Scope Change 3 seemed like a relatively simple solution, namely remove the extra wire going into the attic and power the wall outlets first. Ultimately, it took all the rest of Saturday to design and begin to implement. Mid afternoon, I realized a trip to the home supply store was required for another junction box. I called it quits for the day and got cleaned up.

With the scope changes in the weekend’s work, it was evident that Goal 2: Re-routing the cables in the attic wasn’t going to happen right now. Our relaxed Sunday morning and late start to work was, nevertheless, easy to rationalize as there was less total work to be done on Goal 2 with one of the cables removed, and the overall wiring logic MUCH less complicated. At about 1pm, I slithered back into the front attic thinking about an hour was all that was needed to call it a weeks work. Now this is where the old house part of the story really begins.

Before purchasing 118 Henry Street, we had a home inspector do a detailed (and expensive) walkthru. He spent about 4 1/2 hours looking under the crawlspace, up in the attics, on the roof, in the closets, testing the HVAC, etc. etc. During one of his documentation breaks, he said, although there were still quite a few of the old 2 prong, knob and tube outlets, that all the three prong outlets in the house were grounded except one. He found this unusual based on his experience with old houses. As a result of his assessment, last week, my instructions to the electricians was not to replace any of the grounded circuits upstairs. Tie into them as needed to make the circuits work, but no need to replace. As such, they did not replace out the wiring on most of the upstairs receptacles.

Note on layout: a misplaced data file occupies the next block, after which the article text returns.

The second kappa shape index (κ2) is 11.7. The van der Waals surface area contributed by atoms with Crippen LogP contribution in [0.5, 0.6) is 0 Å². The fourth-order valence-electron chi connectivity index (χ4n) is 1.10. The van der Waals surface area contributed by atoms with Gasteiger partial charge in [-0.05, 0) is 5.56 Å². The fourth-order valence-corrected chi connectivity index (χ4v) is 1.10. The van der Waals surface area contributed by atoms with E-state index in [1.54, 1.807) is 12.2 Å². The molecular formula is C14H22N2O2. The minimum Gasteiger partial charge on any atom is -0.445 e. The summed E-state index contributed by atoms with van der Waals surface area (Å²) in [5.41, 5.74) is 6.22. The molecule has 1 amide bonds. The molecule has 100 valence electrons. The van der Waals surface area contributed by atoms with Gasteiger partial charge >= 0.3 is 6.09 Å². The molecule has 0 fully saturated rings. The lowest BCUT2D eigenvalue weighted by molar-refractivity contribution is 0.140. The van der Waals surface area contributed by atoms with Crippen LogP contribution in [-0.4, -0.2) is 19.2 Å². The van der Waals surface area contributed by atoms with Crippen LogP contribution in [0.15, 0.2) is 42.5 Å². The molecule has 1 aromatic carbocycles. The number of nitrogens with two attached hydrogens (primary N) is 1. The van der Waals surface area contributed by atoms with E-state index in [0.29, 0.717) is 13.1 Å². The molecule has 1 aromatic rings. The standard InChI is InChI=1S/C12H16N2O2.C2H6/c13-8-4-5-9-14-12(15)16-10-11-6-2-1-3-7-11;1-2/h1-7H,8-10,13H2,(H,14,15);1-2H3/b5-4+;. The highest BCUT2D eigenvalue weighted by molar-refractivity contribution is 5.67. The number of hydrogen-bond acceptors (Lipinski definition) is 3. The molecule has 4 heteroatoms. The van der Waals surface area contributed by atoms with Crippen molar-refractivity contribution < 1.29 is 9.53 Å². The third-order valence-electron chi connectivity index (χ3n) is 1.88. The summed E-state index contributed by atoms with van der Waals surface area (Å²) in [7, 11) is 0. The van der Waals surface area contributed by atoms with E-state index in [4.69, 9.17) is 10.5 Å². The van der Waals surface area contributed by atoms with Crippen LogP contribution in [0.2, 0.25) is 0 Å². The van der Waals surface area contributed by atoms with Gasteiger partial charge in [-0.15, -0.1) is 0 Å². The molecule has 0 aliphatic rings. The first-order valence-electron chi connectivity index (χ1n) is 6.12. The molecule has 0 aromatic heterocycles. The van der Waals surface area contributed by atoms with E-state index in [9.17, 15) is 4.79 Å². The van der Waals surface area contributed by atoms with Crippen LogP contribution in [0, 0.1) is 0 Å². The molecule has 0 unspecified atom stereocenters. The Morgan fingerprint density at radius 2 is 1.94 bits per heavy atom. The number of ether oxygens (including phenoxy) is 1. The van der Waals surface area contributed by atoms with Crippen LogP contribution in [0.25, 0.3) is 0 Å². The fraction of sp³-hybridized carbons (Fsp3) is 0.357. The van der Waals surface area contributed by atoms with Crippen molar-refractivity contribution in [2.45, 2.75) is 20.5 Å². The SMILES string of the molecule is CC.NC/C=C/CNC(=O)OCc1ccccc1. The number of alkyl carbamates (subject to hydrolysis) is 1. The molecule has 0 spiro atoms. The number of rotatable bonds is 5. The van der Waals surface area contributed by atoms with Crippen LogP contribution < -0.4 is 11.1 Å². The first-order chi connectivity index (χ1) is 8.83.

About a half hour after beginning work today, I began splicing the older wiring on the receptacles into the junction box with the new wires. Cutting into the old wire, it soon became painfully evident that all of those receptacle outlets were ungrounded. All of the old cable had only the 2 main conductors! No way, no how were they ever grounded. On top of the misrepresentation of the home inspector (mistake or otherwise), the electricians had perpetuated the problem.

Voila! Scope Change 4: Re-wiring 4 upstairs outlets. Before running out of electrical cable at 430ish today, I got 2 of them rewired. Bottom line, another trip to the home supply store and another 2 hours before getting to the attic. Sigh. The good news in all of this is multipart. I’ve learned enough to feel confident about re-wiring the downstairs by myself. I’ve learned enough to feel confident re-wiring Carole’s 1 story house. I’ve learned a lot about the structure of 118 Henry Street, much of which will be very useful on the future projects.